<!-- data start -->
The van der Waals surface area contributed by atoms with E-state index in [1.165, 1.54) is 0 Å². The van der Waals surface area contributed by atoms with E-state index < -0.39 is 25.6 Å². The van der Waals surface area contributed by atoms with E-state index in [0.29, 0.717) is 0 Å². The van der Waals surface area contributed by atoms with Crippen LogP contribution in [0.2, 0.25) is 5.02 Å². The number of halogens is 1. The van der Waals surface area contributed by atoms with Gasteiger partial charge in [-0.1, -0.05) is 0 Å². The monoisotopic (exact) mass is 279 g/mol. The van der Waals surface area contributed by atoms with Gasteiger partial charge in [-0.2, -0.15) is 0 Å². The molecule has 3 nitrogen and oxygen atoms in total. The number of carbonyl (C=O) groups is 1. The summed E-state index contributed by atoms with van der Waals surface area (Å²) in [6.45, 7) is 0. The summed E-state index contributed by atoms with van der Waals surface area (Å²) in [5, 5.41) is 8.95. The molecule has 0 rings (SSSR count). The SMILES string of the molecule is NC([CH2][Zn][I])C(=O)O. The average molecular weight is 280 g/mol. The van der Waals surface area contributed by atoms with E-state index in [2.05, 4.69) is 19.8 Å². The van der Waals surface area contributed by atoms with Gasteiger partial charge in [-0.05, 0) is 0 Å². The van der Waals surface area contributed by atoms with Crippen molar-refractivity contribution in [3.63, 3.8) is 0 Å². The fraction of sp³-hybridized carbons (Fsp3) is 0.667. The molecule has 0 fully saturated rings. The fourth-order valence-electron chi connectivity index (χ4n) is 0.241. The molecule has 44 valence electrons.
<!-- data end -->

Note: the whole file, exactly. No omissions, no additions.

The van der Waals surface area contributed by atoms with E-state index in [1.165, 1.54) is 0 Å². The van der Waals surface area contributed by atoms with E-state index < -0.39 is 25.6 Å². The van der Waals surface area contributed by atoms with E-state index in [0.29, 0.717) is 0 Å². The van der Waals surface area contributed by atoms with Crippen LogP contribution in [0.2, 0.25) is 5.02 Å². The number of halogens is 1. The van der Waals surface area contributed by atoms with Gasteiger partial charge in [-0.1, -0.05) is 0 Å². The monoisotopic (exact) mass is 279 g/mol. The van der Waals surface area contributed by atoms with Gasteiger partial charge in [-0.2, -0.15) is 0 Å². The molecule has 3 nitrogen and oxygen atoms in total. The number of carbonyl (C=O) groups is 1. The summed E-state index contributed by atoms with van der Waals surface area (Å²) in [6.45, 7) is 0. The summed E-state index contributed by atoms with van der Waals surface area (Å²) in [5, 5.41) is 8.95. The molecule has 0 rings (SSSR count). The SMILES string of the molecule is NC([CH2][Zn][I])C(=O)O. The average molecular weight is 280 g/mol. The van der Waals surface area contributed by atoms with E-state index in [2.05, 4.69) is 19.8 Å². The van der Waals surface area contributed by atoms with Gasteiger partial charge in [-0.05, 0) is 0 Å². The van der Waals surface area contributed by atoms with Crippen molar-refractivity contribution in [3.63, 3.8) is 0 Å². The fraction of sp³-hybridized carbons (Fsp3) is 0.667. The molecule has 0 fully saturated rings. The fourth-order valence-electron chi connectivity index (χ4n) is 0.241. The molecule has 44 valence electrons.